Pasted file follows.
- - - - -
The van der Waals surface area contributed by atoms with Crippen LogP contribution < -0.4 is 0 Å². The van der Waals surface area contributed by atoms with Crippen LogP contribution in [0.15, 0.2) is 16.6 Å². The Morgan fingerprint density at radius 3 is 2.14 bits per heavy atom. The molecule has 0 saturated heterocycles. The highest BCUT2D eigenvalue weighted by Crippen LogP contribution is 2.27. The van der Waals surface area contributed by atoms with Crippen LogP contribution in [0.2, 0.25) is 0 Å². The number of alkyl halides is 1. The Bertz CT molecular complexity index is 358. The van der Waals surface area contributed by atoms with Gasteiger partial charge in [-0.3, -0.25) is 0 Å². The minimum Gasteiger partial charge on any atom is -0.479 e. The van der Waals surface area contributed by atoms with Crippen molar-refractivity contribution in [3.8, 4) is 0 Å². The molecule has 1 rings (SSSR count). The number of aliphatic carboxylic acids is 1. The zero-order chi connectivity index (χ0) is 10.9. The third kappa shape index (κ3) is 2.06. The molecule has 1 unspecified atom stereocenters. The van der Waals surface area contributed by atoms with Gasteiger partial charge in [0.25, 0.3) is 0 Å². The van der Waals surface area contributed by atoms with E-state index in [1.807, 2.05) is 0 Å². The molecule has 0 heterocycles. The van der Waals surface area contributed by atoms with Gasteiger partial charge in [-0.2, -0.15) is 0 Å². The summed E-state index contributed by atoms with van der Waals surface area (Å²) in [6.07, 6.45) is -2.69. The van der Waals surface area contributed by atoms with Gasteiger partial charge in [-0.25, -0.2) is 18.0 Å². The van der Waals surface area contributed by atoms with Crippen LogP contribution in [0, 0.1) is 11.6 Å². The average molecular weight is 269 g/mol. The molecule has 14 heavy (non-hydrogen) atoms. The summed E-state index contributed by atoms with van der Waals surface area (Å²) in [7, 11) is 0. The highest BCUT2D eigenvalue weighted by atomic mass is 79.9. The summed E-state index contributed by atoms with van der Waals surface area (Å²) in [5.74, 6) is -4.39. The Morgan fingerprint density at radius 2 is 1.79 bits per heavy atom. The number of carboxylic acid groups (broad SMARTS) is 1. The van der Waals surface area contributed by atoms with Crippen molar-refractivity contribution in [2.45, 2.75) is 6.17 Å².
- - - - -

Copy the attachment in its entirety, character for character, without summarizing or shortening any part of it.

The van der Waals surface area contributed by atoms with Crippen LogP contribution < -0.4 is 0 Å². The van der Waals surface area contributed by atoms with Crippen LogP contribution in [0.15, 0.2) is 16.6 Å². The Morgan fingerprint density at radius 3 is 2.14 bits per heavy atom. The molecule has 0 saturated heterocycles. The highest BCUT2D eigenvalue weighted by Crippen LogP contribution is 2.27. The van der Waals surface area contributed by atoms with Crippen LogP contribution in [0.2, 0.25) is 0 Å². The number of alkyl halides is 1. The Bertz CT molecular complexity index is 358. The van der Waals surface area contributed by atoms with Gasteiger partial charge in [-0.3, -0.25) is 0 Å². The minimum Gasteiger partial charge on any atom is -0.479 e. The van der Waals surface area contributed by atoms with Crippen molar-refractivity contribution in [3.8, 4) is 0 Å². The molecule has 1 rings (SSSR count). The number of aliphatic carboxylic acids is 1. The zero-order chi connectivity index (χ0) is 10.9. The third kappa shape index (κ3) is 2.06. The molecule has 1 unspecified atom stereocenters. The van der Waals surface area contributed by atoms with Gasteiger partial charge in [0.25, 0.3) is 0 Å². The van der Waals surface area contributed by atoms with E-state index in [1.807, 2.05) is 0 Å². The molecule has 0 heterocycles. The van der Waals surface area contributed by atoms with Gasteiger partial charge in [-0.2, -0.15) is 0 Å². The summed E-state index contributed by atoms with van der Waals surface area (Å²) in [6.07, 6.45) is -2.69. The van der Waals surface area contributed by atoms with Gasteiger partial charge in [-0.25, -0.2) is 18.0 Å². The van der Waals surface area contributed by atoms with Crippen LogP contribution in [0, 0.1) is 11.6 Å². The average molecular weight is 269 g/mol. The molecule has 14 heavy (non-hydrogen) atoms. The summed E-state index contributed by atoms with van der Waals surface area (Å²) in [7, 11) is 0. The highest BCUT2D eigenvalue weighted by atomic mass is 79.9. The summed E-state index contributed by atoms with van der Waals surface area (Å²) in [5.74, 6) is -4.39. The Morgan fingerprint density at radius 2 is 1.79 bits per heavy atom. The number of carboxylic acid groups (broad SMARTS) is 1. The van der Waals surface area contributed by atoms with Crippen molar-refractivity contribution in [2.45, 2.75) is 6.17 Å².